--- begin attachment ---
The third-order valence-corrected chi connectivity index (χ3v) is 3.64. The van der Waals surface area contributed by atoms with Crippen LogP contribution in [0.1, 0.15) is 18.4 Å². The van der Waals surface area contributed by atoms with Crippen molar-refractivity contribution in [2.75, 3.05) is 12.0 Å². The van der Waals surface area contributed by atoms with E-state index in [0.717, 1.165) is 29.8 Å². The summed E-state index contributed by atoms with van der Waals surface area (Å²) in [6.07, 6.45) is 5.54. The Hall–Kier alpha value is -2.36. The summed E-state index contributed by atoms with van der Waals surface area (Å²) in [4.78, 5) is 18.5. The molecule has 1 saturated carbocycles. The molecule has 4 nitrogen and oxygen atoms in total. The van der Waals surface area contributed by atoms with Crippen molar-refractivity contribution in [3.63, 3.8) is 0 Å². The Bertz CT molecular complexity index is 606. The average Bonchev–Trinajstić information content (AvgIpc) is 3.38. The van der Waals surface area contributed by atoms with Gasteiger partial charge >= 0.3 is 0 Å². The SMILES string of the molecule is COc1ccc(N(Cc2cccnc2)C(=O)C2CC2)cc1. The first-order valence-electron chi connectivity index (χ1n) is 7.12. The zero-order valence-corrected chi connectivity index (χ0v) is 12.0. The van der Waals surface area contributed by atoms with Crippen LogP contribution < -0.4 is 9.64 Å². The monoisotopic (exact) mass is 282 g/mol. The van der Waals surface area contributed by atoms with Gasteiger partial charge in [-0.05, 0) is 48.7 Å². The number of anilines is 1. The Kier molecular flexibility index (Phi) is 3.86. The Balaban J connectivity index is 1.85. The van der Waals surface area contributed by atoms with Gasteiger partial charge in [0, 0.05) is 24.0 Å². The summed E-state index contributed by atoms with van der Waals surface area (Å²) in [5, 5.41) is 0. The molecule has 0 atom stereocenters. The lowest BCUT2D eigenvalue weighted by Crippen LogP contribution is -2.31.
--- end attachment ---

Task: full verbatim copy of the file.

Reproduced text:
The third-order valence-corrected chi connectivity index (χ3v) is 3.64. The van der Waals surface area contributed by atoms with Crippen LogP contribution in [0.1, 0.15) is 18.4 Å². The van der Waals surface area contributed by atoms with Crippen molar-refractivity contribution in [2.75, 3.05) is 12.0 Å². The van der Waals surface area contributed by atoms with E-state index in [0.717, 1.165) is 29.8 Å². The summed E-state index contributed by atoms with van der Waals surface area (Å²) in [6.07, 6.45) is 5.54. The Hall–Kier alpha value is -2.36. The summed E-state index contributed by atoms with van der Waals surface area (Å²) in [4.78, 5) is 18.5. The molecule has 1 saturated carbocycles. The molecule has 4 nitrogen and oxygen atoms in total. The van der Waals surface area contributed by atoms with Crippen molar-refractivity contribution in [3.63, 3.8) is 0 Å². The Bertz CT molecular complexity index is 606. The average Bonchev–Trinajstić information content (AvgIpc) is 3.38. The van der Waals surface area contributed by atoms with Gasteiger partial charge >= 0.3 is 0 Å². The SMILES string of the molecule is COc1ccc(N(Cc2cccnc2)C(=O)C2CC2)cc1. The first-order valence-electron chi connectivity index (χ1n) is 7.12. The zero-order valence-corrected chi connectivity index (χ0v) is 12.0. The van der Waals surface area contributed by atoms with Crippen LogP contribution < -0.4 is 9.64 Å². The monoisotopic (exact) mass is 282 g/mol. The van der Waals surface area contributed by atoms with Gasteiger partial charge in [-0.05, 0) is 48.7 Å². The number of anilines is 1. The Kier molecular flexibility index (Phi) is 3.86. The Balaban J connectivity index is 1.85. The van der Waals surface area contributed by atoms with Gasteiger partial charge in [0, 0.05) is 24.0 Å². The summed E-state index contributed by atoms with van der Waals surface area (Å²) in [5, 5.41) is 0. The molecule has 0 atom stereocenters. The lowest BCUT2D eigenvalue weighted by Crippen LogP contribution is -2.31.